In 1896, Alfred Hajos, a Hungarian Jew, became Olympics' first-ever swimming champion after winning the 100 meter race.
If he stopped there, that would have make him profile-worthy. After all, that's a rather historic accomplishment. And we could have talked about him hiding his Jewish last name, Guttmann, behind Hajos, the Hungarian word for sailor. Or how he became Olympics' youngest champion. Or the race itself, which took place not in a swimming pool, but in the frigid Mediterranean...
But Hajos didn't stop there. He turned around and won the the 1200 meter race, making him a two-time Olympic champion in one short day.
And there is more... Oh, there is more. Back in Hungary, Hajos didn't excel in just swimming. He won national titles in hurdles in discus. He played for — and later coached — the national soccer team. And then, in 1924, he returned to the Olympics, winning a silver medal in architecture.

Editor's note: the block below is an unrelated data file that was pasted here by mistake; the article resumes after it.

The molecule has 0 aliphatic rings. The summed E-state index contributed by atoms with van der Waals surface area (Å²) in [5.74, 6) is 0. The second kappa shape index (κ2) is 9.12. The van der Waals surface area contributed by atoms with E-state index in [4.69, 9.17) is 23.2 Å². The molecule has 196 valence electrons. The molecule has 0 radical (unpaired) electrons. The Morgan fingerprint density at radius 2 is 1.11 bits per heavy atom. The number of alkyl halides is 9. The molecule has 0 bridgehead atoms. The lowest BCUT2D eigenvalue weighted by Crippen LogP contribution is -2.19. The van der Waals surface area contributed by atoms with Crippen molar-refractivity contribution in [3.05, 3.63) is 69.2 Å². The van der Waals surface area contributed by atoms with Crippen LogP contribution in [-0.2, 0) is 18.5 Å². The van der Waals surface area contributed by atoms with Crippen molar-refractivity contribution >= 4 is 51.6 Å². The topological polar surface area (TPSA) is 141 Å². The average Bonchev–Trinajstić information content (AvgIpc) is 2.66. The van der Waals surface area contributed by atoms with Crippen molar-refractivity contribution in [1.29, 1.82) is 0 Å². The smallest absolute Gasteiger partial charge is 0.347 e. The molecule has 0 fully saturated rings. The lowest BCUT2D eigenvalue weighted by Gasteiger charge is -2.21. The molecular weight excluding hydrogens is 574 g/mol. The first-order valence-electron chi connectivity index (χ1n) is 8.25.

Yes. You heard that right. A silver medal in ARCHITECTURE. Let us explain.
From 1912 to 1948, Olympics included "art competitions": there were medals awarded for architecture, literature, music, painting, and sculpture. Those medal totals are no longer included in the official tally, but back then they were all too real. And Hajos, who became a renowned architect, won for his design of a stadium.
Yes, you heard that right again. He WON, but only got a silver for it. They decided not to award the gold in architecture that year. Antisemitism? Perhaps.
But definitely a most worthy profile.